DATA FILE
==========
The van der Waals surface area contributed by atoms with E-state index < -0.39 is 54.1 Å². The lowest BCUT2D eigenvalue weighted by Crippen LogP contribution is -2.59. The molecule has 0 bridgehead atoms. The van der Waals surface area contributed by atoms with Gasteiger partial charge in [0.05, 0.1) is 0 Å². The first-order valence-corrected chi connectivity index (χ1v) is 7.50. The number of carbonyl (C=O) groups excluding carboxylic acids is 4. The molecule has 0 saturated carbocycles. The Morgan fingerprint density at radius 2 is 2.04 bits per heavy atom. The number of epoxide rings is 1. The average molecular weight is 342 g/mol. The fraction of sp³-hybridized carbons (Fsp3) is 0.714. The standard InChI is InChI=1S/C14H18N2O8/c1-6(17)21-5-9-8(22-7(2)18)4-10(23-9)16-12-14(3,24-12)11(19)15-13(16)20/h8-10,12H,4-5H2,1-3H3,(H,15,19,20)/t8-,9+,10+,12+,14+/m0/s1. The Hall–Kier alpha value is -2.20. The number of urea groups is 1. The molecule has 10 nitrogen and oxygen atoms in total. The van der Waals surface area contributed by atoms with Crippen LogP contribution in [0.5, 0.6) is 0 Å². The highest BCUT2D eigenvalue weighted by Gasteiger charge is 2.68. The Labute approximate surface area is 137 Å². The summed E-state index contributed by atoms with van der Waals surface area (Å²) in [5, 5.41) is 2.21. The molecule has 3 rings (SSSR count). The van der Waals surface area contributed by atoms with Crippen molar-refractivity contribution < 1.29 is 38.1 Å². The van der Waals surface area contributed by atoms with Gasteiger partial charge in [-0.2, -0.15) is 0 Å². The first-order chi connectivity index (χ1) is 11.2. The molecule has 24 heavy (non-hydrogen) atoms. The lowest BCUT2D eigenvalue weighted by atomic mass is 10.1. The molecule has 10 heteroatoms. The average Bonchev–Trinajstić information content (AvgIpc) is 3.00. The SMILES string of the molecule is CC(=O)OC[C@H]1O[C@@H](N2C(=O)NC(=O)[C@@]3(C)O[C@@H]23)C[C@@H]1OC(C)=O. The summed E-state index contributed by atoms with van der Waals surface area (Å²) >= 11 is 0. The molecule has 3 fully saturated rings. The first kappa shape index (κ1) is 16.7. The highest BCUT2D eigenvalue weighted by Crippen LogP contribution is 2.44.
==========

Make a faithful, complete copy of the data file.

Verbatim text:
The van der Waals surface area contributed by atoms with E-state index < -0.39 is 54.1 Å². The lowest BCUT2D eigenvalue weighted by Crippen LogP contribution is -2.59. The molecule has 0 bridgehead atoms. The van der Waals surface area contributed by atoms with Gasteiger partial charge in [0.05, 0.1) is 0 Å². The first-order valence-corrected chi connectivity index (χ1v) is 7.50. The number of carbonyl (C=O) groups excluding carboxylic acids is 4. The molecule has 0 saturated carbocycles. The Morgan fingerprint density at radius 2 is 2.04 bits per heavy atom. The number of epoxide rings is 1. The average molecular weight is 342 g/mol. The fraction of sp³-hybridized carbons (Fsp3) is 0.714. The standard InChI is InChI=1S/C14H18N2O8/c1-6(17)21-5-9-8(22-7(2)18)4-10(23-9)16-12-14(3,24-12)11(19)15-13(16)20/h8-10,12H,4-5H2,1-3H3,(H,15,19,20)/t8-,9+,10+,12+,14+/m0/s1. The Hall–Kier alpha value is -2.20. The number of urea groups is 1. The molecule has 10 nitrogen and oxygen atoms in total. The van der Waals surface area contributed by atoms with Crippen LogP contribution in [0.5, 0.6) is 0 Å². The highest BCUT2D eigenvalue weighted by Gasteiger charge is 2.68. The Labute approximate surface area is 137 Å². The summed E-state index contributed by atoms with van der Waals surface area (Å²) in [5, 5.41) is 2.21. The molecule has 3 rings (SSSR count). The van der Waals surface area contributed by atoms with Crippen molar-refractivity contribution < 1.29 is 38.1 Å². The van der Waals surface area contributed by atoms with Gasteiger partial charge in [-0.2, -0.15) is 0 Å². The first-order chi connectivity index (χ1) is 11.2. The molecule has 24 heavy (non-hydrogen) atoms. The lowest BCUT2D eigenvalue weighted by atomic mass is 10.1. The molecule has 10 heteroatoms. The average Bonchev–Trinajstić information content (AvgIpc) is 3.00. The SMILES string of the molecule is CC(=O)OC[C@H]1O[C@@H](N2C(=O)NC(=O)[C@@]3(C)O[C@@H]23)C[C@@H]1OC(C)=O. The summed E-state index contributed by atoms with van der Waals surface area (Å²) >= 11 is 0. The molecule has 3 fully saturated rings. The first kappa shape index (κ1) is 16.7. The highest BCUT2D eigenvalue weighted by Crippen LogP contribution is 2.44.